Short film ‘The Missing’ filmed in Valley premiered at New Horizons
Published 9:00 am Tuesday, February 8, 2022
WEST POINT — “The Missing,” short film produced by Sharon “Lady Storem” Acres, premiered Saturday afternoon at The New Horizon Theatre. The film was shot on location in the Valley area and featured many local adult and youth actors. The film deals with human trafficking and was shown multiple times to appreciative audiences.
An educator from the Tuskegee area said she thought “The Missing” should be shown in local schools and very much hoped it would be shown in Macon County.
The movie makes a statement that the trafficking of youth can take place anywhere.
“The next victim could be someone in your family,” said Shirleye Greenwood, who appeared in the film. “I am so thankful that Sharon Acres has gone the extra mile in doing this, and I am glad I had the opportunity to participate in it. This is a message that needs to be spread.”
The movie begins with a woman placing a flyer on a utility pole. On it is a photo of her teenage niece and word that she has been missing from her family for several months. The flyer pleads for anyone who may have seen the young girl in recent days to immediately contact the police her family.
The aunt goes to a shopping area and approaches people leaving stores to ask them if they may have seen the young girl shown on the flyer. Unfortunately, most people are indifferent either because they are in a hurry or just don’t want to be bothered. While she is all but begging people to pay attention to her because someone’s life could be at stake, the movie then flashes back to how the young girl was alone in a park one afternoon when approached from the back by a menacing figure of a man wearing a heavy coat, gloves and whose head was hooded. He places handcuffs on the unsuspecting girl, forces her into a van and drives off with her. She’s now a victim of being kidnapped by a monster and under his complete control.
The incident took place in a public park. Anyone who might have seen it should know it wasn’t right and should have reported it. That situation points to the movie’s theme: “If you see something, report something.”
The hooded monster grunts and breathes hard when relaying demands by phone. He manages to kidnap three more young girls to have a total of four under his control. The community becomes outraged and people want answers. They are getting a runaround from a police detective heading up the investigation. Frustrated by a lack of answers., family members go to court and ask a judge why no progress is being made to find the missing girls.
“Is the police doing anything to help us?” the aunt asks.
The judge assures them they are doing all they can.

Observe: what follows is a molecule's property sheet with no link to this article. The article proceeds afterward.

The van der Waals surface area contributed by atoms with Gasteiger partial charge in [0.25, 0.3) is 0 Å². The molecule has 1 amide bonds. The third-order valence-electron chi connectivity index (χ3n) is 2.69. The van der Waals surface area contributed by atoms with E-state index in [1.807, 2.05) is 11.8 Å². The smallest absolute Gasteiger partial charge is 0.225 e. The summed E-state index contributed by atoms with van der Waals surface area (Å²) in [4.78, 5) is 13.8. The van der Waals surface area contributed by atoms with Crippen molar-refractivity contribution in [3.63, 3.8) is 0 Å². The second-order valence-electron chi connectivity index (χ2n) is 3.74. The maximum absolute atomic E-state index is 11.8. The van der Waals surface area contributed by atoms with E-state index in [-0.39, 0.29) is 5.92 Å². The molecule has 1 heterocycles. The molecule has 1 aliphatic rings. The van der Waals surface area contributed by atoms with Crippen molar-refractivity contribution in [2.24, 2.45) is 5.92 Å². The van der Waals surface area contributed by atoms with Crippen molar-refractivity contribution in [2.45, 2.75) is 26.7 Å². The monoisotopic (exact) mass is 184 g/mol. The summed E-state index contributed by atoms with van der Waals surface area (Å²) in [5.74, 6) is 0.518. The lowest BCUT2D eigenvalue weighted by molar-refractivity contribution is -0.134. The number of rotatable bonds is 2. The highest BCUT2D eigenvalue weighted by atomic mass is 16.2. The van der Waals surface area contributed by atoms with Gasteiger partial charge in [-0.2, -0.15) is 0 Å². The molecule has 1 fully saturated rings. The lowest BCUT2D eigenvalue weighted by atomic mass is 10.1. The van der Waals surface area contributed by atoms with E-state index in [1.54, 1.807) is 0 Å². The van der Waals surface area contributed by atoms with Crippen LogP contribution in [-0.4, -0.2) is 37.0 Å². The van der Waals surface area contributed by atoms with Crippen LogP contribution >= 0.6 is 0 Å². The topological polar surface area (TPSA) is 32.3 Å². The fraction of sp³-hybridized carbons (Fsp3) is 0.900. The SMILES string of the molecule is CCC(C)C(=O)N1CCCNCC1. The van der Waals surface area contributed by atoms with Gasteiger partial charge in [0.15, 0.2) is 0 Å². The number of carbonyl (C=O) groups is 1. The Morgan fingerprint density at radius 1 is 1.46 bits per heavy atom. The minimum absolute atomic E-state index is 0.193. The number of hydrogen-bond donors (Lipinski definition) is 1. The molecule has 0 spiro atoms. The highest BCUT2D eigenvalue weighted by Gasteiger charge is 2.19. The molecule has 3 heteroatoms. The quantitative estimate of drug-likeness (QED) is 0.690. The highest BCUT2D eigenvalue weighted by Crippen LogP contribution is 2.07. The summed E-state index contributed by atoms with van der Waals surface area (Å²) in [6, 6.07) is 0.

“The officers are doing their jobs!” the judge says. “We have added more officers to patrols.”
The body of the first kidnapped girl turns up on a street corner in the fictional town of Bethel.
The family members go back to court and start chanting “Save the missing! Save the missing!…” while the judge pounds her gavel demanding silence. A woman in the back stands up and shouts, “If you see something, say something!” The people in the courtroom applaud and cheer that remark.
Some good cops working behind the detective’s back find out that the hooded monster is actually the brother of the detective, and that he’s been protecting him.
Justice comes to them in a forceful way. This frees the three remaining kidnapped girls, and in the movie’s most heartwarming moment they run to their families for a tearful reunion in their mothers’ arms.
“If you see something say something” appears in bold letters in the closing credits. There’s also the number of the National Human Trafficking Hotline: 1-888-373-7888.
Making live reports throughout the movie was April Ross of Bee TV. At the end of the showing she presented Sharon Acres with a dozen red roses and thanked her for producing and directing the film.
“She is so talented,” she said to the audience inside the theater. “She did an excellent job with this. I am so glad you brought this to our area and featured many people from our hometown.”
Monica Barber, community development specialist with the City of West Point, played a part in the movie. She thanked Acres on doing the movie in the local area.
“Don’t think this can’t happen here,” she said. “It can happen anywhere. Be mindful of everyone’s behavior.”
Adrian Carpenter of the Chambers County Circle of Care Center for Families talked to the audience after the showing. He thanked Acres for addressing human trafficking in a movie. He urged people to be alert and to be eyes and ears for children.
“Look for things that don’t look right,” he said. “Tell the police what you see. I’m excited about this movie because it puts this issue on the radar. I thank everyone who made this movie possible. Human trafficking is a difficult subject, but it’s something that needs to be talked about.”